by Chris Tobin
New Zealand needs to prepare for a tsunami of health issues such as dementia, president of Alzheimers NZ Dr Ngaire Dixon says.
Speaking at the handover of a cheque for $20,162 from Midland Freemasons to Alzheimers South Canterbury last week she said there were 70,000 people with dementia in New Zealand and this number was expected to treble by 2050 costing New Zealand $5billion a year.
“We’re getting the word out there with education. New Zealand faces a challenge because we’re going to be facing a tsunami due to the ageing population.
“Also it is related to how people are living. We know that if you look after your heart you also look after your brain.”
She said there was a stigma attached to dementia which they were attempting to reduce.
“We are just so grateful to get this money; we are self-funded.”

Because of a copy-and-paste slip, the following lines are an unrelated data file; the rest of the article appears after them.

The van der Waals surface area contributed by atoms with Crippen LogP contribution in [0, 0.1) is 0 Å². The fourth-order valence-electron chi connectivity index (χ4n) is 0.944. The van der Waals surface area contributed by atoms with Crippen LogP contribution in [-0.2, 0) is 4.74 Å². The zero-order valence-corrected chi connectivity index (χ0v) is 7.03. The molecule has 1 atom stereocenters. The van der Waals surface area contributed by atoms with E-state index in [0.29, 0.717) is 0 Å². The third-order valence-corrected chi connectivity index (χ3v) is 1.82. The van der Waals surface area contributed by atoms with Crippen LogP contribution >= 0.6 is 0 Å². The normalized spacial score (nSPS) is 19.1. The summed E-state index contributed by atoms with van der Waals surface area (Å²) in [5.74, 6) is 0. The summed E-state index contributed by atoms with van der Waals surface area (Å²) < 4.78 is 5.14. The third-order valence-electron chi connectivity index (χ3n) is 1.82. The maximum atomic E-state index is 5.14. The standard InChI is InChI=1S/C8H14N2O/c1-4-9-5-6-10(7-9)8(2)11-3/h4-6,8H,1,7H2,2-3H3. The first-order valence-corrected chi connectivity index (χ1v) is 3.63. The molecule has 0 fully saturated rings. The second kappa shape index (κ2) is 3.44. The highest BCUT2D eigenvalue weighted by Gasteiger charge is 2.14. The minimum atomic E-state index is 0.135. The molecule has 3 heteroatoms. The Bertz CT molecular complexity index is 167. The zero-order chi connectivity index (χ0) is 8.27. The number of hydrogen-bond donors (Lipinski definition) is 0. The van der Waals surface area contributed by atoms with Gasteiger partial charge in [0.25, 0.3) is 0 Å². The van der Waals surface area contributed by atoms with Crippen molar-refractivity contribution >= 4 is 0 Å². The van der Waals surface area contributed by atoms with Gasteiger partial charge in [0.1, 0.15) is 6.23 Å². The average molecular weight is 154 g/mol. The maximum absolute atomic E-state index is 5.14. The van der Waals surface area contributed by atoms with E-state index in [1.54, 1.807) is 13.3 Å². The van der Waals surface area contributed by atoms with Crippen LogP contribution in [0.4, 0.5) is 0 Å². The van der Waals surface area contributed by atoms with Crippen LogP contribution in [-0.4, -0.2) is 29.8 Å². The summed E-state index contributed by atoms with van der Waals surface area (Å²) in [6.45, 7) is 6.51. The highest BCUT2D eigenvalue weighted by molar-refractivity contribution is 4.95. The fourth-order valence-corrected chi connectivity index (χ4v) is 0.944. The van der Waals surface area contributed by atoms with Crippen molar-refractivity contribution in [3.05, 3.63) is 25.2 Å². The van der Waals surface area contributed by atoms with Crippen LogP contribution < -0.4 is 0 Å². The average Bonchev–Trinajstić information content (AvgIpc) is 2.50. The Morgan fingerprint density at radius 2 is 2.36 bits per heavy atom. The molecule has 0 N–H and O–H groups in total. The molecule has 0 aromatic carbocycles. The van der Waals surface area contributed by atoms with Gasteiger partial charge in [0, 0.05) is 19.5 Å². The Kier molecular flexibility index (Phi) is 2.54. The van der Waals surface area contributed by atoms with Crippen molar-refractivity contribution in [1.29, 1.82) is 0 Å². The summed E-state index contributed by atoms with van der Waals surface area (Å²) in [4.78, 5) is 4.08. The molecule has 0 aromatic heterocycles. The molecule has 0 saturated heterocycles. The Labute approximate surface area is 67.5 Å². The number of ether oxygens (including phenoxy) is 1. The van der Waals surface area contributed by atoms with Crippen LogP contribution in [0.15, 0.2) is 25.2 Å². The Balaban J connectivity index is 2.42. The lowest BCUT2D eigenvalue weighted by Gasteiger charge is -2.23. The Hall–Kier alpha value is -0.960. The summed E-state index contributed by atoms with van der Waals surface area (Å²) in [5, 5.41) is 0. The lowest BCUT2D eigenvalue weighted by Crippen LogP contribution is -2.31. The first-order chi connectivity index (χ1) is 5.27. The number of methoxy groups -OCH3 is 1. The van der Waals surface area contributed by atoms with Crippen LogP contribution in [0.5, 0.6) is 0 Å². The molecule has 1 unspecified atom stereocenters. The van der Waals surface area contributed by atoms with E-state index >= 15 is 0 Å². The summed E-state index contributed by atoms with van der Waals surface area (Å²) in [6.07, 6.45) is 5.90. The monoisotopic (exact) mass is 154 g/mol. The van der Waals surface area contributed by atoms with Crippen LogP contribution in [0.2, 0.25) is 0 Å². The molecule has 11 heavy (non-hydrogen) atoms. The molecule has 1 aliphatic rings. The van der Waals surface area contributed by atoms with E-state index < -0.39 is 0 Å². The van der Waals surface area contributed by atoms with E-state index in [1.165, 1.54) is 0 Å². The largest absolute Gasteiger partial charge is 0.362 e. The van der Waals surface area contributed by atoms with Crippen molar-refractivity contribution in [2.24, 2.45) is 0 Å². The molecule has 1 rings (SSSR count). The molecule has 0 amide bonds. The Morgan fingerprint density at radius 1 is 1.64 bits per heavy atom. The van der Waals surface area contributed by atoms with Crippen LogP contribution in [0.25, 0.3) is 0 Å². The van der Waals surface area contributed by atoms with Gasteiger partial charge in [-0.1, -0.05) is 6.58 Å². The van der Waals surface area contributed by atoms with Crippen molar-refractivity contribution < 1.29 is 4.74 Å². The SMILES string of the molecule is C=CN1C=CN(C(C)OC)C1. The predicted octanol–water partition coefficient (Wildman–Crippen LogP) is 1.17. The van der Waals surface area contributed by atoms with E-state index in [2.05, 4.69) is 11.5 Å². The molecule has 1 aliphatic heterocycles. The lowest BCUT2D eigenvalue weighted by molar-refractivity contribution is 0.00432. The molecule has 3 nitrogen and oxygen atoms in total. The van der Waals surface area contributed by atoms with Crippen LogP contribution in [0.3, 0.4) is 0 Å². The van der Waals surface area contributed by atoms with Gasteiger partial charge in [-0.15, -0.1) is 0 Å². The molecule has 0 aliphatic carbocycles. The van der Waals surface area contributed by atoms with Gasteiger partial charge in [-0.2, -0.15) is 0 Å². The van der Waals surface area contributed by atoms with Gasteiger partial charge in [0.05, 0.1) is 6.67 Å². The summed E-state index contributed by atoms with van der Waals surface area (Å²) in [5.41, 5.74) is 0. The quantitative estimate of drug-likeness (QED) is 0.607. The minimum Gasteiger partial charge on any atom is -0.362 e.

The money would be used in South Canterbury.
Another cheque for $20,162 was presented to a trustee of Parkinsons NZ, Andrew Dunn, of Palmerston North, who said the money would also be used in South Canterbury.
“We are trying to support home visits and with this we will be able to do that for several years to come.”
The grants were presented by the grandmaster of Midland district freemasons, Alex Solomon, and were made by Perpetual Guardian on behalf of the M.M. and D.J. Robertson Charitable Trust which has been wound up. The late D.J. (Donald) was born in Timaru and operated a thriving importing business in Auckland.
Former New Zealand Freemasons grandmaster, David Mace, of Auckland said Freemasons gave nearly $1million a month in charitable work through such things as the hospice movement. They had accumulated assets of just short of $1billion.
“After World War 2, there were 175,000 Freemasons in New Zealand. Our numbers have diminished (to 7000) but we are doing very well and are very strong with a track record of caring.”
Mr Solomon said four lodges operated in Timaru based at the Masonic Complex in Maltby Ave – St John, THe Caledonian Lodge No 16, Lodge Koranga 197 and Lodge Timaru 196.